Throwing a tantrum against a policeman indeed happens anywhere in the world. The culprit may be a local or a foreigner, and it might not elicit much public anger.
In the Philippines where untoward incidents, from petty outbursts to violent skirmishes, usually hog news headlines, venting ire on a cop doesn’t really merit much of a fuss that lingers on. Even if what is thrown is more than a temper tantrum – like a cup of harmless soybean curd pudding called taho, or a deadly grenade. The enraged offender is simply subdued or, in the case of a violent crook, dealt with lethal force. And that could be the end of it.
Indeed, a foreigner’s frenzied display of hot temper against authorities might not stir much indignation. Whether it’s a European, Arab, American, Japanese, Korean, or any other foreign national who goes into a fit of anger, most Filipinos aren’t easily provoked into a collective rage.
But not, it seems, when it comes to a Chinese who displayed boorish behavior. Condemnation was swift, especially in social media, against the 23-year-old Chinese woman who threw her taho drink at a police officer who stopped her from bringing liquids into the MRT train recently.
“Aw c’mon. Let’s not be trivial. This can happen anywhere to anyone in any country. Aggression by taho?” tweeted Foreign Affairs Secretary Teodoro Locsin Jr. in response to a furious netizen urging that the woman be deported but slapped first. “The non-issue trying to be one is pathetic.”
It might be pathetic if indeed it’s a “non-issue” as a seemingly naïve Locsin likes to think so. But for many, what is really pathetic is how the country’s top diplomat seems to have no inkling of the depth of repugnance most Filipinos feel toward China nowadays.
“There is no let-up in the intense antipathy toward China on account of its occupation of islands in the West Philippine Sea,” says pollster Mahar Mangahas when he wrote about the 2018 SWS surveys. “Filipinos continue to have a low trust in China.”
It used to be that such antipathy was focused only against the Chinese government, and not the Chinese people in general. After all, it’s their government leaders that call the shots in pursuit of expansionism in the South China Sea. And the people are helpless to stop all the bullying, lest they could suffer the same fate as those massacred at Tiananmen Square in 1989 when the world got a glimpse of how ruthless the Chinese government can be against the Chinese people.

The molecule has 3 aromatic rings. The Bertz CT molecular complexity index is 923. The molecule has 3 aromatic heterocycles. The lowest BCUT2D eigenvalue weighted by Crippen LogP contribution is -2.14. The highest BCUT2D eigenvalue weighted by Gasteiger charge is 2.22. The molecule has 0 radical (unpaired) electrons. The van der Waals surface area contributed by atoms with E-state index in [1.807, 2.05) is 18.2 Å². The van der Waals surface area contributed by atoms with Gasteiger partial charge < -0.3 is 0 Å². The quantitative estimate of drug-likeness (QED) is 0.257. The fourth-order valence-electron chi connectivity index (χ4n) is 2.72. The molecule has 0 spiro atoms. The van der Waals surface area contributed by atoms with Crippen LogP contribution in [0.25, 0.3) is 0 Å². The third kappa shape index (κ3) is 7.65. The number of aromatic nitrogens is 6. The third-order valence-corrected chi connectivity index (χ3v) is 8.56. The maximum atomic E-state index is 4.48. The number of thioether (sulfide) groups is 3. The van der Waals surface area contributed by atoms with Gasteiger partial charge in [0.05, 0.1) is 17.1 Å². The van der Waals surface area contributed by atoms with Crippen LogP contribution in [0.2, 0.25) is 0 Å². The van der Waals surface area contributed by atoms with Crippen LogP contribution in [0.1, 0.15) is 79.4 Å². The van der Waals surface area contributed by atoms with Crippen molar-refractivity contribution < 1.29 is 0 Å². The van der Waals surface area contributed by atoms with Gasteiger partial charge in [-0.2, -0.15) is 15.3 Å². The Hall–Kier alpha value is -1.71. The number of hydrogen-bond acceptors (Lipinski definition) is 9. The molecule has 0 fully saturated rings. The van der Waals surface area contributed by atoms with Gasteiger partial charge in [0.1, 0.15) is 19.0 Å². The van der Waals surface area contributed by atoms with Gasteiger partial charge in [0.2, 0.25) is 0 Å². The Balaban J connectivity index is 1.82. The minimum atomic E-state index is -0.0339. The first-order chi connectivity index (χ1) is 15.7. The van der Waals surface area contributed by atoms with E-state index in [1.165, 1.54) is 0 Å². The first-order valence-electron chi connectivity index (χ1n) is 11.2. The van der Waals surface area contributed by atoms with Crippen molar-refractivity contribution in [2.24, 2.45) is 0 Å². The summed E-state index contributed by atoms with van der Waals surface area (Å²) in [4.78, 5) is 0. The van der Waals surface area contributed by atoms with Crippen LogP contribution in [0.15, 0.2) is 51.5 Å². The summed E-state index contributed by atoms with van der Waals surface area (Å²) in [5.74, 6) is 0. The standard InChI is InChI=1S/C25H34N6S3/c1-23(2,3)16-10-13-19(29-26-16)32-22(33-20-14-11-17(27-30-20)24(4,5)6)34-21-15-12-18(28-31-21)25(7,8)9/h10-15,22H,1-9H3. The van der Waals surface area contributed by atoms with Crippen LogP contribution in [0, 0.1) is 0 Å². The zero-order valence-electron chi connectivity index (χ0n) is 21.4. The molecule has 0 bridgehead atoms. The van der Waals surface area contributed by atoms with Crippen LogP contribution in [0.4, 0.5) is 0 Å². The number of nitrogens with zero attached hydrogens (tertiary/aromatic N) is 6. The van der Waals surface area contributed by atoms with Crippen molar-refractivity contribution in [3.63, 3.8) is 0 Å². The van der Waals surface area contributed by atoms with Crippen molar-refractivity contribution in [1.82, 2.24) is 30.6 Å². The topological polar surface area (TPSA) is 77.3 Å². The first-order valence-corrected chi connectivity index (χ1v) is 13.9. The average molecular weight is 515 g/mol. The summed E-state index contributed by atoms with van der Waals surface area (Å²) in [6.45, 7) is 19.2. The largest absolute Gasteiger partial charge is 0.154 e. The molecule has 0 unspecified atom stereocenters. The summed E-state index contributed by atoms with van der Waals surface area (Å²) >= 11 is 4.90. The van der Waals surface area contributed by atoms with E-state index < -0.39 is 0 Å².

But it now seems the antipathy has sadly extended to the Chinese people. Is the public rage against the Chinese woman a reflection of a new wave of anti-Chinese xenophobia sweeping the Philippines? Has China’s relentless bullying led many Filipinos to embrace racism?
If the taho thrower were from Taiwan and not from China, would the public uproar be as intense?
An abusive Taiwanese probably wouldn’t stir so much outrage. Not only because Taiwan is seen as very caring towards OFWs, or has been very helpful to the Philippines in times of disaster, and that we are thankful for all the past donations of rice, medical equipment, fire trucks, ambulances, etc., aside from the countless medical missions of Taiwanese for needy Filipinos in remote areas – but because Taiwan is trustworthy.
In fairness, China has also been very helpful to our country, yet the Filipinos’ distrust and dislike of China has intensified – mainly because of the bullying in the South China Sea. Most Filipinos think China is so unlike Taiwan which has shown its steadfastness as our friendly neighbor.
Taiwan’s unwavering commitment to uphold the ideals of a responsible member of the international community, as well as its people’s humanity and love for fellowmen – virtues of Buddhism prevalent in Taiwan – are why the typical Taiwanese has earned the trust and respect of Filipinos. (To be continued)